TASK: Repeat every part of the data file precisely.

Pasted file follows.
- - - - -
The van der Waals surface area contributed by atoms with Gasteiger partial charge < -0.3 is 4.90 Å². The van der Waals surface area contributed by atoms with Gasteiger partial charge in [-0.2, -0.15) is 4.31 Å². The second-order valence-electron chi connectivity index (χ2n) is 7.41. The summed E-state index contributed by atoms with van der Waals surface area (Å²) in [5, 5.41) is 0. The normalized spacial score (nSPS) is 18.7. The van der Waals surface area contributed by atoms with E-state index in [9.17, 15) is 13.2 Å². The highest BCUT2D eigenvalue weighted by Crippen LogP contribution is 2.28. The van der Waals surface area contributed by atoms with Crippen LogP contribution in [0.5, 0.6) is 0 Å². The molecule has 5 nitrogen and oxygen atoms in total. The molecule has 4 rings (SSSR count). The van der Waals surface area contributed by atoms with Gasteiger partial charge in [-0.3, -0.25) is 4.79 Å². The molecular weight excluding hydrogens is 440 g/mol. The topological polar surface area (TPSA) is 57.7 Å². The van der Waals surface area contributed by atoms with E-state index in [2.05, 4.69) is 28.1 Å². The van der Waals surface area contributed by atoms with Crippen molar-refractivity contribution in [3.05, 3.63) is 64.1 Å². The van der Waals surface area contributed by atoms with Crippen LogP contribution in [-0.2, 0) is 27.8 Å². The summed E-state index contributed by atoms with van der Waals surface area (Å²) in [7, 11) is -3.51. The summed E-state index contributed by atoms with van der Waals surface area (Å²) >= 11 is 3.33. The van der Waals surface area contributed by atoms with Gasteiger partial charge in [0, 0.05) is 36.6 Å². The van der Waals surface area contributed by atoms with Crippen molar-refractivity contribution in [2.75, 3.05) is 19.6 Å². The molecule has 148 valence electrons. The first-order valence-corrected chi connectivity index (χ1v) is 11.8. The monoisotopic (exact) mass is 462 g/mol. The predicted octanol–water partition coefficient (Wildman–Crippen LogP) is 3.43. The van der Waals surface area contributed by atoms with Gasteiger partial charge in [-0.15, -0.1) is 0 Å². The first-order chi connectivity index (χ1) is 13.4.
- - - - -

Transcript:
The van der Waals surface area contributed by atoms with Gasteiger partial charge < -0.3 is 4.90 Å². The van der Waals surface area contributed by atoms with Gasteiger partial charge in [-0.2, -0.15) is 4.31 Å². The second-order valence-electron chi connectivity index (χ2n) is 7.41. The summed E-state index contributed by atoms with van der Waals surface area (Å²) in [5, 5.41) is 0. The normalized spacial score (nSPS) is 18.7. The van der Waals surface area contributed by atoms with E-state index in [9.17, 15) is 13.2 Å². The highest BCUT2D eigenvalue weighted by Crippen LogP contribution is 2.28. The van der Waals surface area contributed by atoms with Crippen LogP contribution in [0.5, 0.6) is 0 Å². The molecule has 5 nitrogen and oxygen atoms in total. The molecule has 4 rings (SSSR count). The van der Waals surface area contributed by atoms with Gasteiger partial charge in [-0.3, -0.25) is 4.79 Å². The molecular weight excluding hydrogens is 440 g/mol. The topological polar surface area (TPSA) is 57.7 Å². The van der Waals surface area contributed by atoms with E-state index in [2.05, 4.69) is 28.1 Å². The van der Waals surface area contributed by atoms with Crippen molar-refractivity contribution in [3.05, 3.63) is 64.1 Å². The van der Waals surface area contributed by atoms with Crippen LogP contribution in [-0.2, 0) is 27.8 Å². The summed E-state index contributed by atoms with van der Waals surface area (Å²) in [7, 11) is -3.51. The summed E-state index contributed by atoms with van der Waals surface area (Å²) >= 11 is 3.33. The van der Waals surface area contributed by atoms with Gasteiger partial charge in [0, 0.05) is 36.6 Å². The van der Waals surface area contributed by atoms with Crippen molar-refractivity contribution in [2.75, 3.05) is 19.6 Å². The molecule has 148 valence electrons. The first-order valence-corrected chi connectivity index (χ1v) is 11.8. The monoisotopic (exact) mass is 462 g/mol. The predicted octanol–water partition coefficient (Wildman–Crippen LogP) is 3.43. The van der Waals surface area contributed by atoms with Gasteiger partial charge in [-0.15, -0.1) is 0 Å². The first-order chi connectivity index (χ1) is 13.4.